Epinephrine expires after about a year, so make sure your prescription is up to date. If you have an anaphylactic reaction and the pen has expired, take the shot anyway.

When medical personnel arrive, they may give you more epinephrine. If you’re not able to breathe, they may put a tube down your mouth or nose to help. If this doesn’t work, they might do a kind of surgery called a tracheostomy that puts the tube directly into your windpipe.

Either in the ambulance or at the hospital, you may need fluids and medications to help you breathe. If the symptoms don't go away, doctors may also give you antihistamines and steroids.

You probably will need to stay in the emergency room for several hours to make sure you don't have a second reaction.

After the initial emergency is over, see an allergy specialist, especially if you don't know what caused the reaction.


Anaphylaxis happens when you have an antibody, something that usually fights infection, that overreacts to something harmless like food. It might not happen the first time you come in contact with the trigger, but it can develop over time.

In children, the most common cause is food. For adults, the main cause is medication.

Typical food triggers for children are:

  • Peanuts
  • Shellfish
  • Fish
  • Milk
  • Eggs
  • Soy
  • Wheat

Common food triggers for adults are:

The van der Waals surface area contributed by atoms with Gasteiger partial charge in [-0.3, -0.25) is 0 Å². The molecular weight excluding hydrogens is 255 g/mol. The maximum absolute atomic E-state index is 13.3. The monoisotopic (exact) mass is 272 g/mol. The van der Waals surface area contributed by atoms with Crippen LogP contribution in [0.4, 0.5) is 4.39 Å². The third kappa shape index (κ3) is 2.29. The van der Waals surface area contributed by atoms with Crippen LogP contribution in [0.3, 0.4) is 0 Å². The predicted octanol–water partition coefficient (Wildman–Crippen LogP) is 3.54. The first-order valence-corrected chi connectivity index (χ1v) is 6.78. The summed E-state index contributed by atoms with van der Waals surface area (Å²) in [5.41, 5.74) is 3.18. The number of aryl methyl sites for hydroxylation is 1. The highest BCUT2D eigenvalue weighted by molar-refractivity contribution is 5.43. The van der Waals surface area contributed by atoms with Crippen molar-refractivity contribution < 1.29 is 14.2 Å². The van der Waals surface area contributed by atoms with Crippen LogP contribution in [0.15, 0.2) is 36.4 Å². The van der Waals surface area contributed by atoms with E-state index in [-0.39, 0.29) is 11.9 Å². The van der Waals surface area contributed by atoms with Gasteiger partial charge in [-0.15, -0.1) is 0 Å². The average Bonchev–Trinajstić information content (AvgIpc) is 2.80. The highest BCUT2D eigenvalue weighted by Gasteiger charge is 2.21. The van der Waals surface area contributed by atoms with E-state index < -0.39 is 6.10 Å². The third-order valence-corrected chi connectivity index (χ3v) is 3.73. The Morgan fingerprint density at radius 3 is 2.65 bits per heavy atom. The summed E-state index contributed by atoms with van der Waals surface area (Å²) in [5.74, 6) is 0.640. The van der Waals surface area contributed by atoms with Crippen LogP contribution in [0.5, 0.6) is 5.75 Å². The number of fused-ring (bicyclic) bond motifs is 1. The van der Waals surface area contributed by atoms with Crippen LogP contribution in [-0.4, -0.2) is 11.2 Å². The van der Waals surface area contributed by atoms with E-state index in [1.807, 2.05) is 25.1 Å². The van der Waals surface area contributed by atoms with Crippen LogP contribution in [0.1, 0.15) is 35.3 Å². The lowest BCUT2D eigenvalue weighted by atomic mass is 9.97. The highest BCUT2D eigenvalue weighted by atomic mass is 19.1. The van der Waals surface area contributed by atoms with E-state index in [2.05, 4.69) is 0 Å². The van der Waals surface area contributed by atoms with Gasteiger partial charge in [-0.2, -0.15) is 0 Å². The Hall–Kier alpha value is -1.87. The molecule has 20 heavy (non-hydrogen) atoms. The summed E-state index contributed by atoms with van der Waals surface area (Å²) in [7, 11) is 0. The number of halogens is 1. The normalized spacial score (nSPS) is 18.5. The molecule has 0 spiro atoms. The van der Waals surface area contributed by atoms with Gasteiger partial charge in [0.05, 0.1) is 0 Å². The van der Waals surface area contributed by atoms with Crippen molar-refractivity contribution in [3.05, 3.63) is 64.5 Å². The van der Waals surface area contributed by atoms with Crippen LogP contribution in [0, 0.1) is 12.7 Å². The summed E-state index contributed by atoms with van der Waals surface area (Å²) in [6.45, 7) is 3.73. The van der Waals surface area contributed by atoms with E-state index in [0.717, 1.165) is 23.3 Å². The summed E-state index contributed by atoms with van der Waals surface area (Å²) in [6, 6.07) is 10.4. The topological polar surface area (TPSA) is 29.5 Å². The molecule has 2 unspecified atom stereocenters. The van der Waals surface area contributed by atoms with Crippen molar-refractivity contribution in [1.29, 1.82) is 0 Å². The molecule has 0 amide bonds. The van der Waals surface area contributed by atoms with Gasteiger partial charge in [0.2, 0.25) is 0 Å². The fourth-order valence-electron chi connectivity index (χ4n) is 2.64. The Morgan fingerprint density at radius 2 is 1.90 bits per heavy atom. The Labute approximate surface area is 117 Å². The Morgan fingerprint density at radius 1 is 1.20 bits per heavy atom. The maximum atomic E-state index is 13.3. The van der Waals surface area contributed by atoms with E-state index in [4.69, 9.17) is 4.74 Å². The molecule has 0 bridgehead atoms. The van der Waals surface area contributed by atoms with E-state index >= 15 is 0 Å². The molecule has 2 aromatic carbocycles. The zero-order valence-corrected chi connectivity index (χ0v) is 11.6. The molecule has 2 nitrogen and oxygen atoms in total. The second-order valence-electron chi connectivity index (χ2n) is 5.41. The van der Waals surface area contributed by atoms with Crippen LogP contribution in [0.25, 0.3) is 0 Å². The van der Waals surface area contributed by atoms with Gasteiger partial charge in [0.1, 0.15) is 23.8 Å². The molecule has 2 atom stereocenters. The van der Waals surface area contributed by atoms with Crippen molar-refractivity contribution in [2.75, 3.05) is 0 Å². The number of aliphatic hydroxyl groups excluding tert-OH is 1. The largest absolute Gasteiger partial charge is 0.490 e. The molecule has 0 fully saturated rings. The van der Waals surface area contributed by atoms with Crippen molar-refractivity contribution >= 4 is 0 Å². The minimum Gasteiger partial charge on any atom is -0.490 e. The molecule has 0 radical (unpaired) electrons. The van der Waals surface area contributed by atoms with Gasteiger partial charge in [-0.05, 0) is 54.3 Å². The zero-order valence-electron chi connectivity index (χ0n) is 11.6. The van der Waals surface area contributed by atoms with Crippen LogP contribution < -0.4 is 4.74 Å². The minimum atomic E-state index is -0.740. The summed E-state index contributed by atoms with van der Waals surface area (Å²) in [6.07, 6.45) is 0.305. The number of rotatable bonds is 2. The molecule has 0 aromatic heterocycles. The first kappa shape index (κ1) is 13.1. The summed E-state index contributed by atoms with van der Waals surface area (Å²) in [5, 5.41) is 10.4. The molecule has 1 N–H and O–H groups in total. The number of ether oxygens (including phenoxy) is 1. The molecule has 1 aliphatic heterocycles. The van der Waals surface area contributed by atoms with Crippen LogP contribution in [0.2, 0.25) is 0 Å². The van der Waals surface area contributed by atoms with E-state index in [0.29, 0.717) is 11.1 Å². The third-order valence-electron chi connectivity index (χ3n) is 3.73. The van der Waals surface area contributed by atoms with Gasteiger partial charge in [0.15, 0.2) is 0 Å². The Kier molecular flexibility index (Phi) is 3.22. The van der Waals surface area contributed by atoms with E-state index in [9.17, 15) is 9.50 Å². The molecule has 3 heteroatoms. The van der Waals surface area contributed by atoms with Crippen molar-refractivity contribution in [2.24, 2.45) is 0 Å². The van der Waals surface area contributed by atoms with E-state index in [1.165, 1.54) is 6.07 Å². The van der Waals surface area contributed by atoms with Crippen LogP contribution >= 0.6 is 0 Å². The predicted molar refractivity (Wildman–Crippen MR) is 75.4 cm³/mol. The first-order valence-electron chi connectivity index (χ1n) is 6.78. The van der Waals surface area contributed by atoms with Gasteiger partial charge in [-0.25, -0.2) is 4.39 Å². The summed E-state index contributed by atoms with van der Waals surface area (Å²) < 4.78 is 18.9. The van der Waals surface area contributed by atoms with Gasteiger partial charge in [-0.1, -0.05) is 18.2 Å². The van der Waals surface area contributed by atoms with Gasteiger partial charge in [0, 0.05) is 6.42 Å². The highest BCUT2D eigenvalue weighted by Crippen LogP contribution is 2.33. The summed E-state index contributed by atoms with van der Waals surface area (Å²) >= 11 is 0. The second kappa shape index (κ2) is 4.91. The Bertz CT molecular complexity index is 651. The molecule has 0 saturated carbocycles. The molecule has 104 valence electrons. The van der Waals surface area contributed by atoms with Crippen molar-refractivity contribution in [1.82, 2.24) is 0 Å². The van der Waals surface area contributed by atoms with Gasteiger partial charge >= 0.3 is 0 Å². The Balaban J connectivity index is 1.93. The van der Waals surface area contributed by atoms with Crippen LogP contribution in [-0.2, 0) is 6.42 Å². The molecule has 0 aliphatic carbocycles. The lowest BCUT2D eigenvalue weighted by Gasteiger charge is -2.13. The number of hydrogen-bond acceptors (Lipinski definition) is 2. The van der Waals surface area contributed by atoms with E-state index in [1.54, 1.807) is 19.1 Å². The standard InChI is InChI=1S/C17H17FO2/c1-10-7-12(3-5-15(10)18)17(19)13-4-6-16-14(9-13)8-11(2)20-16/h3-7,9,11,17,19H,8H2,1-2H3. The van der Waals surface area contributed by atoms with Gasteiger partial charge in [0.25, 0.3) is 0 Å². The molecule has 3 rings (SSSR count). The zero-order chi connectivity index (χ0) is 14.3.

• Shellfish
  • Tree nuts (walnuts, hazel nuts, cashews, pistachios, pine nuts, and almonds)
  • Peanuts

Some people are so sensitive that even the smell of the food can trigger a reaction. Some are also allergic to certain preservatives in food.

Common medication triggers are:

  • Penicillin (more often following a shot rather than a pill)
  • Muscle relaxants like the ones used for anesthesia
  • Aspirin, ibuprofen, and other NSAIDs (non-steroidal anti-inflammatory drugs)
  • Anti-seizure medications

Anaphylaxis also can be triggered by a few other things. But these aren’t as common:

  • Pollen, such as ragweed, grass, and tree pollen
  • Stings or bites from bees, wasps, yellow jackets, hornets, and fire ants
  • Latex, found in hospital gloves, balloons, and rubber bands


Some people can have an anaphylactic reaction if they breathe in latex.

Some can have a reaction to a combination of things:

  • Breathe in birch pollen and eat apple, raw potato, carrots, celery, or hazelnut
  • Breathe in mugwort pollen and eat celery, apples, peanuts, or kiwi
  • Breathe in ragweed pollen and eat melons or bananas
  • Touch latex and eat papaya, chestnuts, or kiwi

In rare cases, it can be triggered by 2 to 4 hours of exercise after eating certain foods or by exercise on its own.

Anaphylactic reactions usually start within minutes of contact with the trigger, but they can also happen an hour or more later.

Some people never figure out what caused their reactions.

WebMD Medical Reference Reviewed by Carol DerSarkissian on June 14, 2020



American Academy of Allergy, Asthma & Immunology: "Anaphylaxis."

American Academy of Pediatrics: "Anaphylaxis."

American College of Asthma, Allergy & Immunology: "Anaphylaxis."

Asthma and Allergy Foundation of America: "Anaphylaxis: A Severe Allergic Reaction."

Cleveland Clinic: "Anaphylaxis."

Food Allergy Research & Education: "About Anaphylaxis."

World Allergy Organization: "Anaphylaxis: Synopsis."